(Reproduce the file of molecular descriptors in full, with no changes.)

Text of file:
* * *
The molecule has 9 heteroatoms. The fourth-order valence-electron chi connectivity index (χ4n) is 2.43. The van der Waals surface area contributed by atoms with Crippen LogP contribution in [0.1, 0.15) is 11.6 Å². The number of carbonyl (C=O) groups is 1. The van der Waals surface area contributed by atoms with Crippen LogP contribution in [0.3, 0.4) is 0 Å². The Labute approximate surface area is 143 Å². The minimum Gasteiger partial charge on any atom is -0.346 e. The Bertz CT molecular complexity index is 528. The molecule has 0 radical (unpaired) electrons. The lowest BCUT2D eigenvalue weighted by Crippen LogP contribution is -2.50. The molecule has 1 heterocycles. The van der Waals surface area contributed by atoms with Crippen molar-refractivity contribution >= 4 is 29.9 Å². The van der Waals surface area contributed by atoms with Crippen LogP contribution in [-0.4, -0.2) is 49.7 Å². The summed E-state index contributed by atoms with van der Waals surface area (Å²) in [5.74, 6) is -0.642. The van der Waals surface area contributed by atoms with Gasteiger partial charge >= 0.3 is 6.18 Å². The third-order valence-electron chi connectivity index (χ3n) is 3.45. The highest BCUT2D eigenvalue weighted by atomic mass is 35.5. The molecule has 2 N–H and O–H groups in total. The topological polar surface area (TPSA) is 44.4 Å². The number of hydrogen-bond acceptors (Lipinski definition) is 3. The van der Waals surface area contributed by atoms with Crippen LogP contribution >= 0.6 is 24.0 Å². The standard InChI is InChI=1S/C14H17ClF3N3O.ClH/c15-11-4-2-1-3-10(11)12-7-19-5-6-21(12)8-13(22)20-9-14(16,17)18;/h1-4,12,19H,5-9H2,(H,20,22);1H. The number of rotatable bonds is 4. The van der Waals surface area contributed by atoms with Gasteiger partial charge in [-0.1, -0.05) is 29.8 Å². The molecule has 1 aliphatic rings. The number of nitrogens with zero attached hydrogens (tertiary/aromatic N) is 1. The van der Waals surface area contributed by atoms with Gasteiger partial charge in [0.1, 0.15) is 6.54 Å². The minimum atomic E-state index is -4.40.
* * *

The molecule has 9 heteroatoms. The fourth-order valence-electron chi connectivity index (χ4n) is 2.43. The van der Waals surface area contributed by atoms with Crippen LogP contribution in [0.1, 0.15) is 11.6 Å². The number of carbonyl (C=O) groups is 1. The van der Waals surface area contributed by atoms with Crippen LogP contribution in [0.3, 0.4) is 0 Å². The Labute approximate surface area is 143 Å². The minimum Gasteiger partial charge on any atom is -0.346 e. The Bertz CT molecular complexity index is 528. The molecule has 0 radical (unpaired) electrons. The lowest BCUT2D eigenvalue weighted by Crippen LogP contribution is -2.50. The molecule has 1 heterocycles. The van der Waals surface area contributed by atoms with Crippen molar-refractivity contribution >= 4 is 29.9 Å². The van der Waals surface area contributed by atoms with Crippen LogP contribution in [-0.4, -0.2) is 49.7 Å². The summed E-state index contributed by atoms with van der Waals surface area (Å²) in [5.74, 6) is -0.642. The van der Waals surface area contributed by atoms with Gasteiger partial charge >= 0.3 is 6.18 Å². The third-order valence-electron chi connectivity index (χ3n) is 3.45. The highest BCUT2D eigenvalue weighted by atomic mass is 35.5. The molecule has 2 N–H and O–H groups in total. The topological polar surface area (TPSA) is 44.4 Å². The number of hydrogen-bond acceptors (Lipinski definition) is 3. The van der Waals surface area contributed by atoms with Crippen LogP contribution >= 0.6 is 24.0 Å². The standard InChI is InChI=1S/C14H17ClF3N3O.ClH/c15-11-4-2-1-3-10(11)12-7-19-5-6-21(12)8-13(22)20-9-14(16,17)18;/h1-4,12,19H,5-9H2,(H,20,22);1H. The number of rotatable bonds is 4. The van der Waals surface area contributed by atoms with Gasteiger partial charge in [-0.1, -0.05) is 29.8 Å². The molecule has 1 aliphatic rings. The number of nitrogens with zero attached hydrogens (tertiary/aromatic N) is 1. The van der Waals surface area contributed by atoms with Gasteiger partial charge in [0.1, 0.15) is 6.54 Å². The minimum atomic E-state index is -4.40.